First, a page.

Should you quit sugar?

As always, it’s your choice.

But whilst limiting our intake of high-sugar, nutrient-poor foods (like confectionary, soft drinks, biscuits and cakes) is obviously important for good health, there are 2 things to be aware of if you choose to quit sugar all together.

First, sugar doesn’t automatically make a food unhealthy. No one became overweight from a banana or an apple, and a small amount of added sugar to a nutritious food doesn’t suddenly make it bad. A teaspoon of sugar can help make the medicine go down.

Second, being low in sugar doesn’t automatically make a food healthy. After all, potato chips are low in sugar, and a sugar-free brownie is still a brownie.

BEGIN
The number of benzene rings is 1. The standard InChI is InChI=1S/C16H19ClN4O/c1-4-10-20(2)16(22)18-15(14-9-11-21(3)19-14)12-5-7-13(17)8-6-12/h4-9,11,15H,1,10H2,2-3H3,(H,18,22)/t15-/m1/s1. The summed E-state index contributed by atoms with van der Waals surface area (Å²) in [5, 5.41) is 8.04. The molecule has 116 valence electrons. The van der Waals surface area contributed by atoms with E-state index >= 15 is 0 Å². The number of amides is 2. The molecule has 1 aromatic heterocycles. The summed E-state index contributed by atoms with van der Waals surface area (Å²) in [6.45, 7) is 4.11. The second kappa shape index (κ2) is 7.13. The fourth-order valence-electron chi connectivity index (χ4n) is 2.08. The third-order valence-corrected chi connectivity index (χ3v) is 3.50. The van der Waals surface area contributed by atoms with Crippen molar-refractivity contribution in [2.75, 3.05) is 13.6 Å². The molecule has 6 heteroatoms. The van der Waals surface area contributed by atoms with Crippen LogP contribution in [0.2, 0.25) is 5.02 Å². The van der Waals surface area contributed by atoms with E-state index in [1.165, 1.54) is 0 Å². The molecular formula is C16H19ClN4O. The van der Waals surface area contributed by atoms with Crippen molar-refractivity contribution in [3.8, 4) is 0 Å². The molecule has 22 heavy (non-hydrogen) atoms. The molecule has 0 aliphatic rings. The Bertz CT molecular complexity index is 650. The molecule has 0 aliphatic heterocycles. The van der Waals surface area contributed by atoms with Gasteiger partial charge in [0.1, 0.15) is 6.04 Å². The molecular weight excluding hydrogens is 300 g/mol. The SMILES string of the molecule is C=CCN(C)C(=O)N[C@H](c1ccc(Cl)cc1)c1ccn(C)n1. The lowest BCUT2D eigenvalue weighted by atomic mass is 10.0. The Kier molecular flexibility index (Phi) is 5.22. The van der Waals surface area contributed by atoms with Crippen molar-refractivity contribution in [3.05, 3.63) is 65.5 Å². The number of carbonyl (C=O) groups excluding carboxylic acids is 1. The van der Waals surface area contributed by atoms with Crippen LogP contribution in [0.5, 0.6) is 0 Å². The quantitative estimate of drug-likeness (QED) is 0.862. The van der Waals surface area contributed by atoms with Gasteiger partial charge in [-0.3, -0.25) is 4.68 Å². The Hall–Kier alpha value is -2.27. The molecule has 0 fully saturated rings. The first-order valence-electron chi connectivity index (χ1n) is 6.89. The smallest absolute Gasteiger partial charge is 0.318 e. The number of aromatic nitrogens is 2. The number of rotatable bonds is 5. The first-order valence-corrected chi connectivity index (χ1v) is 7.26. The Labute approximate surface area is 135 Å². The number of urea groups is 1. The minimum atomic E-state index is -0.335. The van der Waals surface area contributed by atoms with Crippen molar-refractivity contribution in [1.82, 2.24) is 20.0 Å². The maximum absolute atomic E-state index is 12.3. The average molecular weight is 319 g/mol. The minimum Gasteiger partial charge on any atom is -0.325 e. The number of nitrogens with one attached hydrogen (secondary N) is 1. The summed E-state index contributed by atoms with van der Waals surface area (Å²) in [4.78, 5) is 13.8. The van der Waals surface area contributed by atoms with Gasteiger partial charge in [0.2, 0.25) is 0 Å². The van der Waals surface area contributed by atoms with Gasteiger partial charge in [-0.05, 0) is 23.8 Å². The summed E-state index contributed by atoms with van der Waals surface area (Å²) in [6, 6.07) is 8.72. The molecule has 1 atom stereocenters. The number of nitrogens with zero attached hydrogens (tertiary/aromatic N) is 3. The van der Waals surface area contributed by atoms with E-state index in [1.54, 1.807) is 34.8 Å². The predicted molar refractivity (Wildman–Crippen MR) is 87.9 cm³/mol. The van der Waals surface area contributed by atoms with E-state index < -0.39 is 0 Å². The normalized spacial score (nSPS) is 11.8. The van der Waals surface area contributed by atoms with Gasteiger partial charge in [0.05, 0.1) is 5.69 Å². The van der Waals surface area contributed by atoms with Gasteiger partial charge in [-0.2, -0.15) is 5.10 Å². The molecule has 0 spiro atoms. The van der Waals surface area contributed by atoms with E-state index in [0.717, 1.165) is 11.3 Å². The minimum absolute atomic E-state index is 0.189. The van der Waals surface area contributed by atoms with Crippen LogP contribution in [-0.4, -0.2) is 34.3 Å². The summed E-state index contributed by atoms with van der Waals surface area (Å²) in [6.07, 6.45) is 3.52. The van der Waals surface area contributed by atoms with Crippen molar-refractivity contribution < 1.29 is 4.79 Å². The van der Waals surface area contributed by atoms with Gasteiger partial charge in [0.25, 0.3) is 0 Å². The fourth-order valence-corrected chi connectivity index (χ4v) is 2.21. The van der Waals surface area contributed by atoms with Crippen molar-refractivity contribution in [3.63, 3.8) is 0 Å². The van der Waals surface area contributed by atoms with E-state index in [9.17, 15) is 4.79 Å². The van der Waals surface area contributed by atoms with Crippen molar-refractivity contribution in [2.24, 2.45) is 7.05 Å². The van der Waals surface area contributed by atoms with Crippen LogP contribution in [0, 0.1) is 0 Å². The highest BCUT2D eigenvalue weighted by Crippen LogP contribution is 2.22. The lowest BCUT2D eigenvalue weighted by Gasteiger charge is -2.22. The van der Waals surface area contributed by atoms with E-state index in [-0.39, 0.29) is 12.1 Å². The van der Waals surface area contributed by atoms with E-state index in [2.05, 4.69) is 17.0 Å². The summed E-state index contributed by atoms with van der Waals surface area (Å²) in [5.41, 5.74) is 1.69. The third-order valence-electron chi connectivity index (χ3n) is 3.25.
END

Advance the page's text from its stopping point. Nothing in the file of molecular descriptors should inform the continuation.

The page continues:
Indeed, foods are an array of different fats, proteins, carbohydrates, vitamins, minerals and more. Their health effect is based on the combined role of each of these, not just the presence or absence of one.

Using a single nutrient can therefore play a role when comparing two otherwise similar foods, but never in judging the healthiness of a whole food or diet alone. 

This concept holds true for not just sugar, but for calories, carbohydrates, fat, fructose, glycemic index, protein, saturated fat and more.

Understand this, and you’ll understand why a lot of fad diets are indeed just fads.

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